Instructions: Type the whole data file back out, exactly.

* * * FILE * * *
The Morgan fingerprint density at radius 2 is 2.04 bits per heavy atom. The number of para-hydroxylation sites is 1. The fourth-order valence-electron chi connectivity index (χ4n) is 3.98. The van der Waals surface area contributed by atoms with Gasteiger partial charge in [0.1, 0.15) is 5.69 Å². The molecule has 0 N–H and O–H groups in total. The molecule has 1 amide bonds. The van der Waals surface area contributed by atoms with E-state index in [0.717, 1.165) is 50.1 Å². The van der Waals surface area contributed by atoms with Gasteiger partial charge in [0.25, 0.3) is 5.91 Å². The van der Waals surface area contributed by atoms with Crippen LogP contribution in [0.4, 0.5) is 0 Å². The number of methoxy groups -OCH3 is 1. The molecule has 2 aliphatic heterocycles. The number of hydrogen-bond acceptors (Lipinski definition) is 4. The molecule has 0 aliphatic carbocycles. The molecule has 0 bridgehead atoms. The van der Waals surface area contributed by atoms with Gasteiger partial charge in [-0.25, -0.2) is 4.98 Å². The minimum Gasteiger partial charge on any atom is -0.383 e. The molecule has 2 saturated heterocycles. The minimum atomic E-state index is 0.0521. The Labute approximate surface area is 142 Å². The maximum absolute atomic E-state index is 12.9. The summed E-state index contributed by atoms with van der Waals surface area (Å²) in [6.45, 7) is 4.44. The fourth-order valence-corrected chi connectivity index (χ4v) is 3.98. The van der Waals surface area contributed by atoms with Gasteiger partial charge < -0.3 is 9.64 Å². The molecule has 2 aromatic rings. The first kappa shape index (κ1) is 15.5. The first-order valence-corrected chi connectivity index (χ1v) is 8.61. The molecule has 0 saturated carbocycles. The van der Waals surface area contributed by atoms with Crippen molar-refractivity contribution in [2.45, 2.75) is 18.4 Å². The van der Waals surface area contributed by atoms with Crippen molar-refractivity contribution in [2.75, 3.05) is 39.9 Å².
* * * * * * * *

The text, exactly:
The Morgan fingerprint density at radius 2 is 2.04 bits per heavy atom. The number of para-hydroxylation sites is 1. The fourth-order valence-electron chi connectivity index (χ4n) is 3.98. The van der Waals surface area contributed by atoms with Gasteiger partial charge in [0.1, 0.15) is 5.69 Å². The molecule has 0 N–H and O–H groups in total. The molecule has 1 amide bonds. The van der Waals surface area contributed by atoms with E-state index in [0.717, 1.165) is 50.1 Å². The van der Waals surface area contributed by atoms with Gasteiger partial charge in [0.25, 0.3) is 5.91 Å². The van der Waals surface area contributed by atoms with Crippen LogP contribution in [0.4, 0.5) is 0 Å². The number of methoxy groups -OCH3 is 1. The molecule has 2 aliphatic heterocycles. The number of hydrogen-bond acceptors (Lipinski definition) is 4. The molecule has 0 aliphatic carbocycles. The molecule has 0 bridgehead atoms. The van der Waals surface area contributed by atoms with Gasteiger partial charge in [-0.25, -0.2) is 4.98 Å². The minimum Gasteiger partial charge on any atom is -0.383 e. The molecule has 2 saturated heterocycles. The minimum atomic E-state index is 0.0521. The Labute approximate surface area is 142 Å². The maximum absolute atomic E-state index is 12.9. The summed E-state index contributed by atoms with van der Waals surface area (Å²) in [6.45, 7) is 4.44. The fourth-order valence-corrected chi connectivity index (χ4v) is 3.98. The van der Waals surface area contributed by atoms with Gasteiger partial charge < -0.3 is 9.64 Å². The molecule has 2 aromatic rings. The first kappa shape index (κ1) is 15.5. The first-order valence-corrected chi connectivity index (χ1v) is 8.61. The molecule has 0 saturated carbocycles. The van der Waals surface area contributed by atoms with Crippen molar-refractivity contribution in [2.45, 2.75) is 18.4 Å². The van der Waals surface area contributed by atoms with Crippen molar-refractivity contribution in [2.75, 3.05) is 39.9 Å².